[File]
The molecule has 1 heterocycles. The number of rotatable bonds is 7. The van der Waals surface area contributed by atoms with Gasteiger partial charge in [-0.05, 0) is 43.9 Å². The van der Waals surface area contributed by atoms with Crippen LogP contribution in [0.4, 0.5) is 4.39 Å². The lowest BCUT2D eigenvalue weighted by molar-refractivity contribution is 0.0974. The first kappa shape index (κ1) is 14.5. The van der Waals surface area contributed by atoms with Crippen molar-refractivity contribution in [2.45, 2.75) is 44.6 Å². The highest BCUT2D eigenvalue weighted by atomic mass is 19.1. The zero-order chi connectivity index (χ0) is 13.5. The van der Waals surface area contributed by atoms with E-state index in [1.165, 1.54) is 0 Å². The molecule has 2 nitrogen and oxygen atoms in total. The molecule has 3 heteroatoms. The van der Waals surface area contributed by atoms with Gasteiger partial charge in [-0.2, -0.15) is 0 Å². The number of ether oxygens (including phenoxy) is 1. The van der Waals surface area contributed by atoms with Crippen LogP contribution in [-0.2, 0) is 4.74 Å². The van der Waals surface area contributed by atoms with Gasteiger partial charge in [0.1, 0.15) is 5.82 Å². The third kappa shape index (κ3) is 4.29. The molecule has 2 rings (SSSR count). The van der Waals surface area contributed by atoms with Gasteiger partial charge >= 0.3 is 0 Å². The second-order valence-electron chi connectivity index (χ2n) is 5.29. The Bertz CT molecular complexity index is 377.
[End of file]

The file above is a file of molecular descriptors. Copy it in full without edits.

The molecule has 1 heterocycles. The number of rotatable bonds is 7. The van der Waals surface area contributed by atoms with Gasteiger partial charge in [-0.05, 0) is 43.9 Å². The van der Waals surface area contributed by atoms with Crippen LogP contribution in [0.4, 0.5) is 4.39 Å². The lowest BCUT2D eigenvalue weighted by molar-refractivity contribution is 0.0974. The first kappa shape index (κ1) is 14.5. The van der Waals surface area contributed by atoms with Crippen molar-refractivity contribution in [2.45, 2.75) is 44.6 Å². The highest BCUT2D eigenvalue weighted by atomic mass is 19.1. The zero-order chi connectivity index (χ0) is 13.5. The van der Waals surface area contributed by atoms with E-state index in [1.165, 1.54) is 0 Å². The molecule has 2 nitrogen and oxygen atoms in total. The molecule has 3 heteroatoms. The van der Waals surface area contributed by atoms with Gasteiger partial charge in [-0.2, -0.15) is 0 Å². The number of ether oxygens (including phenoxy) is 1. The van der Waals surface area contributed by atoms with Crippen LogP contribution in [-0.2, 0) is 4.74 Å². The van der Waals surface area contributed by atoms with Gasteiger partial charge in [0.1, 0.15) is 5.82 Å². The third kappa shape index (κ3) is 4.29. The molecule has 2 rings (SSSR count). The van der Waals surface area contributed by atoms with Gasteiger partial charge >= 0.3 is 0 Å². The second-order valence-electron chi connectivity index (χ2n) is 5.29. The Bertz CT molecular complexity index is 377.